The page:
The San Jose Sharks still have a lot of hockey in front of them this year, having most recently beat the Ducks 5-2 at home in a feisty game. It always seems that the intrastate matchups between the three teams in Los Angeles, Anaheim and San Jose seem to bring out the best and worst of the franchises.
Despite the 21 combined penalties and 12 fighting majors, this game was not even close to being the biggest Shark game as far as fights goes.
My vote for the biggest brawl in Shark history would take us back in time, to look at a February 5th match-up as the Sharks welcomed the Los Angeles Kings to the Tank.
The 80th NHL regular season of the National Hockey League would put the All-Star game in San Jose, a terrific achievement for such a young organization still trying to find its way both on the ice and off.
This game stands out in many ways in my memory, but before touching upon the game, who can forget this memorable season?
The Zamboni's still Yahoo purple and yellow, decaf coffee was still the reason our beloved team existed, and downtown San Jose was a shadow of its now-proud self. Although the Sharks were still plenty bad as far as the standings were concerned, this team had plenty of leadership, heart and determination.
The Sharks would host the All-Star game, and team leader Owen Nolan would record a hat trick, with the third and final goal being a called shot against Dominik Hasek. On October 18th the Sharks would score three short-handed tallies in a 4-1 win against the then "Mighty" Ducks of Anaheim.
The Sharks would draft promising yet troubled blueliner Andrei Zyuzin and Marco Sturm in the first round. Although this team had talent, it mostly relied on outworking the opponent in the then "dead-puck" era. Despite some promise on paper, this team largely struggled, finishing last in the then-seven-team Pacific Division.
This Kings team had just seen their cornerstone and greatest hockey player of all time moved in Wayne Gretzky. The Sharks would welcome many ex-Kings to the fold, including Tony Granato, Marty McSorley, Kelly Hrudey and Bernie Nicholls.
The Sharks (19-27-5) would welcome the Los Angeles Kings (19-28-6) to the Tank, and most of the game would be what you call a normal hockey game between two rivals.
That is, until the 10:49 mark of the 2nd period, when enforcer Matt Johnson would hit Andrei Nazarov from behind, running him into the boards. Johnson would then proceed to take his stick and try some on-the-fly facial modification on the fallen Russian. The Sharks would take notice, and all hell proceeded to break loose from there.
I recall attending this game, and despite being seated on the opposite side of the arena, mayhem does not begin to describe what transpired that night.
Owen Nolan would decimate Barry Potomski with two clean shots until eventually falling to the ice. Potomski clearly wanted no further interaction with Buster, as they would both get back up and wearily hold onto each other.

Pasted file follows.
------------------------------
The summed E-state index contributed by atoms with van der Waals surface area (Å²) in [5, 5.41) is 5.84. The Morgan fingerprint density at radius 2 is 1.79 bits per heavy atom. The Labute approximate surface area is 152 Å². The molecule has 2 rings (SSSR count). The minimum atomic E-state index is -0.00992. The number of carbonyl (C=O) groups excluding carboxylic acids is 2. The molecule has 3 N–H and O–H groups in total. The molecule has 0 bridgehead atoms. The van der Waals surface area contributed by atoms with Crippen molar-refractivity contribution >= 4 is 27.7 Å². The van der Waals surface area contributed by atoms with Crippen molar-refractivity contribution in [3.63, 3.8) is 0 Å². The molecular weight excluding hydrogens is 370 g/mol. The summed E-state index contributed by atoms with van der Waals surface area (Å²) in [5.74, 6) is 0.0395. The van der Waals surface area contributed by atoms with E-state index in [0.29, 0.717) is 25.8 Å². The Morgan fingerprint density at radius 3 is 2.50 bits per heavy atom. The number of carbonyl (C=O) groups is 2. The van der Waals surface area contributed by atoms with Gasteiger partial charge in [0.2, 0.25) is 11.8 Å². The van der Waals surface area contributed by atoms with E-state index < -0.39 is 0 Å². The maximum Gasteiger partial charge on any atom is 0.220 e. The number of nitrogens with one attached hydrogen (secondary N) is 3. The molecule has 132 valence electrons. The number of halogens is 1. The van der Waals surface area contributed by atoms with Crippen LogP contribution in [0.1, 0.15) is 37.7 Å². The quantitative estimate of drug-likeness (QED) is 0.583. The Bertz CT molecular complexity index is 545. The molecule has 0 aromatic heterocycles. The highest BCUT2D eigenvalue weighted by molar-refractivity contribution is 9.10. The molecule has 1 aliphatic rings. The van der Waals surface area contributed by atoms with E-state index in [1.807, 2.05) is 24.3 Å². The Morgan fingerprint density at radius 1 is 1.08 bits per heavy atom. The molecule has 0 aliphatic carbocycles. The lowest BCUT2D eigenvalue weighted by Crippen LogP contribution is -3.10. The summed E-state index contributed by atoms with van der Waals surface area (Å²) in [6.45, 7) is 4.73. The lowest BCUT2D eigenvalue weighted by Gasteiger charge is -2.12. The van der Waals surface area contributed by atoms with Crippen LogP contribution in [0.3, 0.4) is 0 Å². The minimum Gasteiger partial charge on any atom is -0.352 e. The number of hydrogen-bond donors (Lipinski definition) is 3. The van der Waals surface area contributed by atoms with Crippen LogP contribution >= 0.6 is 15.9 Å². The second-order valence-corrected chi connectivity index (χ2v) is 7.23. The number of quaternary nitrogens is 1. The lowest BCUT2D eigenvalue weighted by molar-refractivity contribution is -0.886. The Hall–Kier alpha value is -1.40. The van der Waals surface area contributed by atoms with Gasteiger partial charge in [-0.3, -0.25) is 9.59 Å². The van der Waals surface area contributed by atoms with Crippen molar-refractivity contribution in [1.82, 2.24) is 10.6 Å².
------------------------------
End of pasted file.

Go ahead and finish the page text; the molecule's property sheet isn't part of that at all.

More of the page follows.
Interestingly, the Sharks would pick up Potomski a year later, and he would appear in just nine games before being sent down to the Kentucky Thoroughblades.
Dan Bylsma would attempt to hold off Iafrate, who clearly wanted Johnson instead. Bylsma would have to settle for a brief tussle with Greg Hawgood before being seperated by the officials.
Matt Johnson would actually throw linesman Andy Mckelvin to the ice before engaging Andrei Nazarov while evading Iafrate.
The Planet would finally find some prey, falling poor Mattias Norstrom of the Kings shortly after Nazarov would take Johnson down to the ice. Norstrom would not receive a fighting major during the lengthy melee.
The stat sheet for this game could probably wrap around the Tank a few times had you actually printed it out. It took the announcer a good 3 minutes of rattling off names and penalties before the roar of the crowd would die down.
You could have opened a hockey store with all the equipment left on the Zamboni end of the ice that night.
The Sharks would go on to prevail 3-2 in a whirlwind of a game, which would set a franchise record for penalty minutes in a game that would stand for another 9 years.
There are quite a few degrees of seperation for either team and the players on their roster that night. Rob Blake being the obvious choice, donning the teal and the C more than 10 years later. The horrible finish under the brief and forgettable tenure of Al Sims led directly to the drafting of Patrick Marleau with the second pick overall.
Taken with the first pick overall that year? Current Shark captain Joe Thornton.
Game Notes :
Andrei Nazarov - game misconduct and fighting
Matt Johnson - match penalty for his creative stickwork, game misconduct, fighting major.
Owen Nolan - game misconduct and fighting
Barry Potomski - game misconduct and fighting
Greg Hawgood - game misconduct and fighting
Dan Bylsma - game misconduct and fighting
Al Iafrate - instigator, misconduct and game misconduct
Mattias Norstrom - misconduct and game misconduct
Jan Vopat - misconduct
Viktor Kozlov - misconduct
Tony Granato - game misconduct, cross-checking minor